Conversion b/n parameterizations


I have the following geometric problem. The parameterisation of a surface is given in the UxV domain. I have another surface in the parameter domain SxT. I have also some (u,v),(s,t) pairs. How may i find a general map form UxV to SxT such that it satisfies f(u,v) = (s,t) for all (most) of the given pairs. (I need to find a point on surface S(SxT) corresonding to the point of surface S(UxV).) Has OCC any function for this task. Or has anyone any tip how and where to start?


axyl's picture

Hello Ernst,
I am not clear what you are trying to do. Are these surfaces interacting, e.g.intersecting? or are you thinking about some datum (reference) for your mapping? uv data can mean anything in the parametric space of a surface unless you think about some reference for model space

Ernest's picture

I have the U/V space of the surface and i have the S/T space of the texture. I also have some corresponding point b/n surface and texture. (u,v) - (s,t) pairs) I need texture coordinates for the generated triangle vertices. I know there exists such algorithms.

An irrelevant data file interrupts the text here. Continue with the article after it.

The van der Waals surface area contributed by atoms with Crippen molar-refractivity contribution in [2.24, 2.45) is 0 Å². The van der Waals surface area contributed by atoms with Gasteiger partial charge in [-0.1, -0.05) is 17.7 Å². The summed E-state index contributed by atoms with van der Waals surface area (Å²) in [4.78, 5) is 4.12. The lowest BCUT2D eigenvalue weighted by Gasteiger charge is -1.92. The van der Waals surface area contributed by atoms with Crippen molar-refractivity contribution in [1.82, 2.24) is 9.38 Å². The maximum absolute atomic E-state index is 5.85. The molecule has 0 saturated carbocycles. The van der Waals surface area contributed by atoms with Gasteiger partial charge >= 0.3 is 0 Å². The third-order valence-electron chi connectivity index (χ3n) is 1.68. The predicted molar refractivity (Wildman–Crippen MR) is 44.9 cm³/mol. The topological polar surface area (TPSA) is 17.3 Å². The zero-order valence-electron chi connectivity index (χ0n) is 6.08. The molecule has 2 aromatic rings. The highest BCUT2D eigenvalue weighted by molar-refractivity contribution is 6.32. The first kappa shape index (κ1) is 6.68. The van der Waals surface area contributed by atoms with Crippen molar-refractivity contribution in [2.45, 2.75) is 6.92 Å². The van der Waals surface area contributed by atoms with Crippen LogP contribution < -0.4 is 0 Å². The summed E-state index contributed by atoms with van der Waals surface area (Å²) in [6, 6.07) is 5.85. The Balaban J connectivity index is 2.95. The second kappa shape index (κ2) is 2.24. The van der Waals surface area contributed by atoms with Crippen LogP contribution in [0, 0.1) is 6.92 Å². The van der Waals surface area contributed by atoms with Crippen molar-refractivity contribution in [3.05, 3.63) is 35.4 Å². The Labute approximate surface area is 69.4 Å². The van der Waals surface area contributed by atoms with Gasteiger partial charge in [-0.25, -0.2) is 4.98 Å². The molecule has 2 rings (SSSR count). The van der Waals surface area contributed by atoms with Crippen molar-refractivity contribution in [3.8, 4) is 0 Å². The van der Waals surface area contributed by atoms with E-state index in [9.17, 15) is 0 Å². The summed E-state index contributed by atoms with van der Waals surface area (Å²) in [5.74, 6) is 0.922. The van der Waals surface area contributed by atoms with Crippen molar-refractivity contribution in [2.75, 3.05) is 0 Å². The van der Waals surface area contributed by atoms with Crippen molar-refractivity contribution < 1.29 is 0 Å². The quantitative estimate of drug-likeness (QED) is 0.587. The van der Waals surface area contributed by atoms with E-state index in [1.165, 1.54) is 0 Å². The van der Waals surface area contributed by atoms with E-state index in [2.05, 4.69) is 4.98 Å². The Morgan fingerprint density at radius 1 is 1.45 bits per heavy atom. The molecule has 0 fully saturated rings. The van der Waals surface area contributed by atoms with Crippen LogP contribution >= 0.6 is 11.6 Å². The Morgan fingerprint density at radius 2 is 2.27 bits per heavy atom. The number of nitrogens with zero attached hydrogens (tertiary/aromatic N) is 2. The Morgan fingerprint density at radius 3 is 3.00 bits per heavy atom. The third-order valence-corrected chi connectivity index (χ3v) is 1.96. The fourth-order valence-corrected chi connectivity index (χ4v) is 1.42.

(ex. Bruno L´evy - "Constrained Texture Mapping for Polygonal Meshes"
or "Constrained Minimum Distortion Parameterization" as referenced in Mark Pauly - Point Primitives for Interactive Modeling and Processing of 3D Geometry)

Volker's picture

Dear Ernest,

in general you have to ask which kind of mapping you want to use.
Some time ago I have seen a publication about this (in german) called patterns on free form surfaces (Muster auf Freiformflächen, Klaus Seifart, Dresden, Techn. Univ., 1995)

If you consider a linear mapping just imagine two parallel planes (e.g. z=1 and z=2) and mark the given point in them (i.e. (u1,v1,1), (s1,t1,2),... ).
A linear mapping would be a central projection (or parallel in some cases).
If you intersect the lines defined by ((u1,v1),(s1,t1)) , ((u2,v2), (s2,t2)),... they should intersect in the center of the projection (or in infinity if parallel).
To get the scaling factor you just have to divide the distances of the center.

I hope that is helpfull


Volker's picture

have you had a look at the mfc sample "textured shapes"?